DOHA, Qatar — Morocco has made history by becoming the first African team to reach the World Cup semifinals. Ronaldo, who came on as a replacement in the second half, had no effect on the outcome.
Morocco represents another step forward for the Arab world and a new frontier for the Middle East. Morocco’s reputation-shattering World Cup trip has now brought down another European behemoth.
Morocco’s soccer squad outdid itself after plunging Arabs throughout the world into a level of joy it had never known before by reaching the World Cup quarterfinals. In a display of defensive tenacity and offensive flair, Morocco defeated Portugal 1-0 to become the first African team to reach the semifinals of soccer’s most prestigious competition, and to continue their spectacular journey through Qatar.
Morocco, who has never before been in contention for the World Cup, is now just one game away from a spot in the final, having defeated Belgium, Spain, and now Portugal, due to a first-half goal from Youssef En-Nesyri on Saturday.
Morocco’s storybook run has seen millions of Arabs, Muslims and North Africans coalesce behind a single team in a way that this tournament has not seen.
That fanatical support was in full display inside the Al Thumama Stadium, which for 90 minutes (plus eight minutes of heart-stopping injury time) resembled a corner of Casablanca, Rabat or Marrakesh.
Every period of Portuguese possession was met with ear-piercing whistles, and every Moroccan incursion the other way greeted with the type of boisterous cheering that threatened to pull the ball into the Portuguese net.
While Morocco celebrates its victory and ponders the next step of its magical journey, the victory almost certainly means the end of an era, the end of one of the most celebrated careers in soccer history, almost certainly at the highest level.
Cristiano Ronaldo arrived in Qatar as one of the world’s most recognized men, one of the greatest soccer players of all time. However, he arrived as an uncomfortable tourist, having destroyed bridges and been abandoned by Manchester United before earning his spot in Portugal’s starting lineup, a position he had held for over two decades, first under scrutiny and then ripped away by the time Portugal reached the round of 16.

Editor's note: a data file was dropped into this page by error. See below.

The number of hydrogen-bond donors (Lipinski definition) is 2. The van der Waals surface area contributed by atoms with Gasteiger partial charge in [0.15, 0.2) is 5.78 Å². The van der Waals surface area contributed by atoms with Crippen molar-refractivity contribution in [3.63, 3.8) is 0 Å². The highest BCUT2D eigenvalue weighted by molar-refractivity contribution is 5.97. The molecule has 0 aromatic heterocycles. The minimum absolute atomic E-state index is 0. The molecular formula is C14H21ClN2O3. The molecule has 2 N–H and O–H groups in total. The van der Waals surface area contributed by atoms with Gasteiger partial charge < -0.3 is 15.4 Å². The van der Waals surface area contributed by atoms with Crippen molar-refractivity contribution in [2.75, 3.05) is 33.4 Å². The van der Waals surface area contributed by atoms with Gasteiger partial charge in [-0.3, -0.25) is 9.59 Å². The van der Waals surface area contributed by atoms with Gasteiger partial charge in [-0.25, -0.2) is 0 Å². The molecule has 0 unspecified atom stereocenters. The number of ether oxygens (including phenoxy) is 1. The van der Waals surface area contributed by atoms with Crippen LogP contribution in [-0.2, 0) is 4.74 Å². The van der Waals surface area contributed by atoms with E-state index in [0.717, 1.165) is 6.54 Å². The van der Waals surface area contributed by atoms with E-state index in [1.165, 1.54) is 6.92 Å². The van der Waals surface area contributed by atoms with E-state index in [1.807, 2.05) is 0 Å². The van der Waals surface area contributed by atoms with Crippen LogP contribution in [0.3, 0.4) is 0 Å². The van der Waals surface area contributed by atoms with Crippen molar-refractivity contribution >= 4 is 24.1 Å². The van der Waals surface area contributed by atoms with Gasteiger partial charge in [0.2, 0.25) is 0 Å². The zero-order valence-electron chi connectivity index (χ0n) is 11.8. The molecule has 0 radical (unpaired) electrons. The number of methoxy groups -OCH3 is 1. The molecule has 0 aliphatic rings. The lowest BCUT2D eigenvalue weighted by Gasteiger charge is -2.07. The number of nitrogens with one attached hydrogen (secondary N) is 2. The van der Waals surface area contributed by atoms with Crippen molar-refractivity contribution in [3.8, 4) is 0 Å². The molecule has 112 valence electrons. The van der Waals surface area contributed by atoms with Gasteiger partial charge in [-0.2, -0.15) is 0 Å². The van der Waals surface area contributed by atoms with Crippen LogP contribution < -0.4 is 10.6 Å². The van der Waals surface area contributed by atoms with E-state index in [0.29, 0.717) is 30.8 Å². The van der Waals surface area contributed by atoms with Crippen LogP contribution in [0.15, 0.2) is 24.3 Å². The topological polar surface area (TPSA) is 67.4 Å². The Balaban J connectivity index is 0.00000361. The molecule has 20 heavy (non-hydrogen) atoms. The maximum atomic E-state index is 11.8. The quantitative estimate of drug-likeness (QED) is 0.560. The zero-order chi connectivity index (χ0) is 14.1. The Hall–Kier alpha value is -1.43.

Then Ronaldo watched as his young replacement, Gonçalo Ramos, announced himself on the highest stage with a stunning hat-trick against Switzerland, producing the credentials that immediately installed the Benfica forward as an heir apparent.
However, against Morocco’s iron willed defense, which has only been pierced once in the World Cup, and that by one of its own, Ramos and the others wilted as the wall of whistles reached fever level and remained there. Ronaldo took the stage with 40 minutes left to do one more heroic deed, a final cinematic moment in a career replete with cinematic moments.
Ronaldo was unable to deliver a rescue act at the end of an onslaught that, with 20 minutes remaining, comprised a line of four attackers in increasingly more desperate attempts to shatter Moroccan resistance. He sprinted, he pursued balls from behind, he leapt to get his head to balls, he attempted to locate shooting angles, he did everything he could to break the redshirted Moroccan resistance line.
So did his teammates. But nothing worked. Shots were blocked, tackles were made as Moroccan numbers seemingly multiplied in the face of incessant waves of Portuguese attacks.
Portugal simply could not get the ball to break for it in the way Morocco had in the first half.
Youssef En-Neyseri, who was questionable for the game due to an injury, timed his run perfectly, meeting Yahia Attiyat Allah’s high hanging cross just before goalkeeper Diego Costa could get a hold on it.
Portugal nearly immediately responded with what would have been a tournament-winning goal, as Bruno Fernandes’ half-volley from the narrowest of angles came crashing back off the bar.
And that, despite the wave after wave attacks, despite the number of forwards Portugal threw on the field, despite the presence of Ronaldo, was as close as Portugal would get. There were near misses, and those that did find the target were repelled by the Moroccan goalkeeper.
Morocco was reduced to 10 men with barely injury time remaining when Walid Cheddira, a substitute, was sent off after accumulating two yellow cards in rapid succession as the game changed into something resembling soccer but looked to have reached a pitch of its own. Attack and defense, athletes putting their bodies on the line
Finally, the whistling from the stands came to a halt. Portugal’s players knelt, and Ronaldo was escorted down the tunnel, in tears. Morocco, swept up in the chaos, gathered one last burst of energy to embark on festivities that would live long in the memory.
While one hero leaves sport’s largest stage, the World Cup has given birth to a squad of Arab heroes.